Now here's the harvest and doe harvest for you of all the 200 units, the last 5 years.  Notice the increase in doe harvest in 2014 was 549 does over 2013. That's the whole increase for a total of 28 game units or an average increase of less than 20 does per unit. In 2015 it was even less at 229 more does taken for an average of about 8 does per unit more.  2016 was 172 more does than 2013 or and average of about 6 more does taken. Note for those same years, the buck harvest was also higher. in 2014 there were 924 more bucks taken  for an average of 33 more bucks taken per unit. in 2015 it was 2,541 more bucks taken for an average of almost 91 extra bucks taken per unit. In 2016 the buck take had dropped down to 172 more bucks than 2013 for an average of about 6 extra bucks per unit.

2012 - 941 does taken, 4,402 bucks, 5,343 total
2113 - 817 does taken, 4,182 bucks, 5,009 total
2014 - 1,366 does taken, 5,006 bucks, 6,372 total
2015 - 1,046 does taken, 6,504 bucks, 7,550 total
2016 - 989 does taken, 4851 bucks, 5840 total
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Offline DaveMonti

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Re: A Proposal for Washington's Mule Deer
« Reply #72 on: November 19, 2017, 05:51:34 PM »
That's good stuff Stika_Blacktail,

If I'm reading this right, the highest doe (or is it antlerless) harvest was in 2014 at 1,366 animals.  You mentioned that this is for the 200 series GMUs, of which there are 28 GMUs?  If this is correct, that means that the average antlerless harvest per unit in 2014 was 48 antlerless per unit.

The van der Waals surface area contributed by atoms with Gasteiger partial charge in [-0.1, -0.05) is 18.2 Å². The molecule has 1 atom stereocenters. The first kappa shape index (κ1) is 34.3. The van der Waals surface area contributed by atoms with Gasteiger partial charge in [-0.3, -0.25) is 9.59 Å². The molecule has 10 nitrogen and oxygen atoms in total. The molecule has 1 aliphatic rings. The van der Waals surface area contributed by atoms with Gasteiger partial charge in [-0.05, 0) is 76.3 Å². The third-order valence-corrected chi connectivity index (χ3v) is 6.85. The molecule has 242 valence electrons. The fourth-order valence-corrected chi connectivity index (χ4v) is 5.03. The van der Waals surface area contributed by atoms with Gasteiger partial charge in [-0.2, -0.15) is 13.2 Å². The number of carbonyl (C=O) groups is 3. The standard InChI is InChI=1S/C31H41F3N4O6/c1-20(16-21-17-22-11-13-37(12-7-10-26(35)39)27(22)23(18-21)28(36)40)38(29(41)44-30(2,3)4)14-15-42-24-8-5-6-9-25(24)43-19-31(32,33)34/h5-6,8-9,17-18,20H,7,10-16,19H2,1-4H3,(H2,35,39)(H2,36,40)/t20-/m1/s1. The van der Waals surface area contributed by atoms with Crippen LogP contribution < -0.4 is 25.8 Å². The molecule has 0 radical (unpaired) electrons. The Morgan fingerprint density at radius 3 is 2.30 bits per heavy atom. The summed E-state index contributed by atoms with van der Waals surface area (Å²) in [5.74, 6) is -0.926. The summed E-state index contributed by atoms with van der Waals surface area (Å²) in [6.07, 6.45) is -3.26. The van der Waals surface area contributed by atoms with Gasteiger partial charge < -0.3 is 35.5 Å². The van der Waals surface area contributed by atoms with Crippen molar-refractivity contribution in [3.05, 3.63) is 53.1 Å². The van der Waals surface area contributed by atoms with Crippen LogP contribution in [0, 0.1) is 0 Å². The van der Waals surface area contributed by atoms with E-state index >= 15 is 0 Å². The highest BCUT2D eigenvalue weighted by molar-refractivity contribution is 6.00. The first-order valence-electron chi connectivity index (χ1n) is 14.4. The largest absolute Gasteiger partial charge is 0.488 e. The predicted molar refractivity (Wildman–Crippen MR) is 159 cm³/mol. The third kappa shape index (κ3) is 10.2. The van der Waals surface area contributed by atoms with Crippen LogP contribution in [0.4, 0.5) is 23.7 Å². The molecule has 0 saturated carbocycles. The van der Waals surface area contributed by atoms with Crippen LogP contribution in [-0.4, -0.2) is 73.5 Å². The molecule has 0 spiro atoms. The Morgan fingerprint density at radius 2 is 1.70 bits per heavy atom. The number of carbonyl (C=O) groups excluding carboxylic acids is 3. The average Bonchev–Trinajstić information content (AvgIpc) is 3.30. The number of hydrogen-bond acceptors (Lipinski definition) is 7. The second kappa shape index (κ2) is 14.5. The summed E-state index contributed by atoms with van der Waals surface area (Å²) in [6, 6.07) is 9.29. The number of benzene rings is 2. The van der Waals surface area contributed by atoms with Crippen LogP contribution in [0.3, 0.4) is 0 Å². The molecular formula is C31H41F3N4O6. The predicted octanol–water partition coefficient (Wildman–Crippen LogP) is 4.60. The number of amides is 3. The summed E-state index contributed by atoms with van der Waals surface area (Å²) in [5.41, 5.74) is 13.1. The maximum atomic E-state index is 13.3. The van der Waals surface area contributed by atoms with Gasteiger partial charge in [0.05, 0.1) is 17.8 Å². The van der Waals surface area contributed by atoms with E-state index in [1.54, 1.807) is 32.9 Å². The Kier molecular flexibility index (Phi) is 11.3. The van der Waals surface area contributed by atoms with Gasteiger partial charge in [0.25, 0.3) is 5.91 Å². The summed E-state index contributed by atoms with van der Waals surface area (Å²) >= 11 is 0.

That's good data.  Now the analysis and potential results after 2, 3, 5 years?  I'd be interested to see this, making realistic assumptions where data doesn't exist.  For example, how many of the 48 antlerless deer per unit were doe?  What is the harvest rate of doe relative to the total population?  What are the rates of other causes of death that might impact the offspring of the "saved" doe? 

As I said, I realize not harvesting doe will likely result in higher future populations, but the data and the analysis will show the impact of it.  In other words, how much will the population grow in 2, 3, 5 years?  Do this for every solution and you find the solution, or a set of solutions which will have the greatest impact. 

There is a LOT to this issue, lots of potential solutions, lots of data and assumptions that will have impact on the analysis. 

Offline Oh Mah

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Re: A Proposal for Washington's Mule Deer
« Reply #73 on: November 19, 2017, 06:24:21 PM »

You bring up some good points to consider regarding data. I'll offer this, deer management is not a new thing, states have been managing deer for decades and numerous studies have been done in state after state. It's a pretty well know conclusion that antlerless harvest is increased to reduce herd numbers or to reduce herd growth. When herds decline many states reduce antlerless harvest until herds rebound. I'm not sure how many times the wheel has to be reinvented before everyone understands that a wheel rolls downhill without being pushed? Just some food for thought regarding all the other deer studies that have been done all over the west!

I'll do you a little favor and do some work for you ie doe harvest. But you'll have to also listen to my opinion.